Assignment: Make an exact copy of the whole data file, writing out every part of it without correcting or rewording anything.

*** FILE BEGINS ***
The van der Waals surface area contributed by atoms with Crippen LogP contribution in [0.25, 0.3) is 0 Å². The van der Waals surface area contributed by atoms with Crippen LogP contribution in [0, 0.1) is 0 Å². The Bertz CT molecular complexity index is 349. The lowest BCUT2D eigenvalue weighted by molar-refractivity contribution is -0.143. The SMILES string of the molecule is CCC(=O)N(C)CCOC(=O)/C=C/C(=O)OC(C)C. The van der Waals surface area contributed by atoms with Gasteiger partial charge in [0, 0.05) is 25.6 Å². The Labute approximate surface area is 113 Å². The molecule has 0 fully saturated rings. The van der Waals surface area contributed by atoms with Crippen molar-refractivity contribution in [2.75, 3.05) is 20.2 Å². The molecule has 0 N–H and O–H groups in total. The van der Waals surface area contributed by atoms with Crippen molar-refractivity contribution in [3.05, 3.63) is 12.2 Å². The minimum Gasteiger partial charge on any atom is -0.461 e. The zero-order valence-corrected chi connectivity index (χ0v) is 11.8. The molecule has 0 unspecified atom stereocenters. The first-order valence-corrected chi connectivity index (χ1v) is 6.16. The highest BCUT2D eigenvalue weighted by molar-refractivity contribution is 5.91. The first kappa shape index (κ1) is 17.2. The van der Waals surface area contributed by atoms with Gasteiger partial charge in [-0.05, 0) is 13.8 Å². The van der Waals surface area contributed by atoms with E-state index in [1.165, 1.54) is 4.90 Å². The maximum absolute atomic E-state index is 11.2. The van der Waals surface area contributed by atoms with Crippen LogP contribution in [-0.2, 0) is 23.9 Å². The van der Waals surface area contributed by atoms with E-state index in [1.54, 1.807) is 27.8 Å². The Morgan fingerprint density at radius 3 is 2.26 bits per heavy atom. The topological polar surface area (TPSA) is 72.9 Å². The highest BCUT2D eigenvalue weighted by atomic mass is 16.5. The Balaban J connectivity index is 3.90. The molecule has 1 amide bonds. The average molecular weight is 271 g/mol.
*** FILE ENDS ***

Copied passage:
The van der Waals surface area contributed by atoms with Crippen LogP contribution in [0.25, 0.3) is 0 Å². The van der Waals surface area contributed by atoms with Crippen LogP contribution in [0, 0.1) is 0 Å². The Bertz CT molecular complexity index is 349. The lowest BCUT2D eigenvalue weighted by molar-refractivity contribution is -0.143. The SMILES string of the molecule is CCC(=O)N(C)CCOC(=O)/C=C/C(=O)OC(C)C. The van der Waals surface area contributed by atoms with Gasteiger partial charge in [0, 0.05) is 25.6 Å². The Labute approximate surface area is 113 Å². The molecule has 0 fully saturated rings. The van der Waals surface area contributed by atoms with Crippen molar-refractivity contribution in [2.75, 3.05) is 20.2 Å². The molecule has 0 N–H and O–H groups in total. The van der Waals surface area contributed by atoms with Crippen molar-refractivity contribution in [3.05, 3.63) is 12.2 Å². The minimum Gasteiger partial charge on any atom is -0.461 e. The zero-order valence-corrected chi connectivity index (χ0v) is 11.8. The molecule has 0 unspecified atom stereocenters. The first-order valence-corrected chi connectivity index (χ1v) is 6.16. The highest BCUT2D eigenvalue weighted by molar-refractivity contribution is 5.91. The first kappa shape index (κ1) is 17.2. The van der Waals surface area contributed by atoms with Gasteiger partial charge in [-0.05, 0) is 13.8 Å². The van der Waals surface area contributed by atoms with E-state index in [1.165, 1.54) is 4.90 Å². The maximum absolute atomic E-state index is 11.2. The van der Waals surface area contributed by atoms with Crippen LogP contribution in [-0.2, 0) is 23.9 Å². The van der Waals surface area contributed by atoms with E-state index in [1.54, 1.807) is 27.8 Å². The Morgan fingerprint density at radius 3 is 2.26 bits per heavy atom. The topological polar surface area (TPSA) is 72.9 Å². The highest BCUT2D eigenvalue weighted by atomic mass is 16.5. The Balaban J connectivity index is 3.90. The molecule has 1 amide bonds. The average molecular weight is 271 g/mol.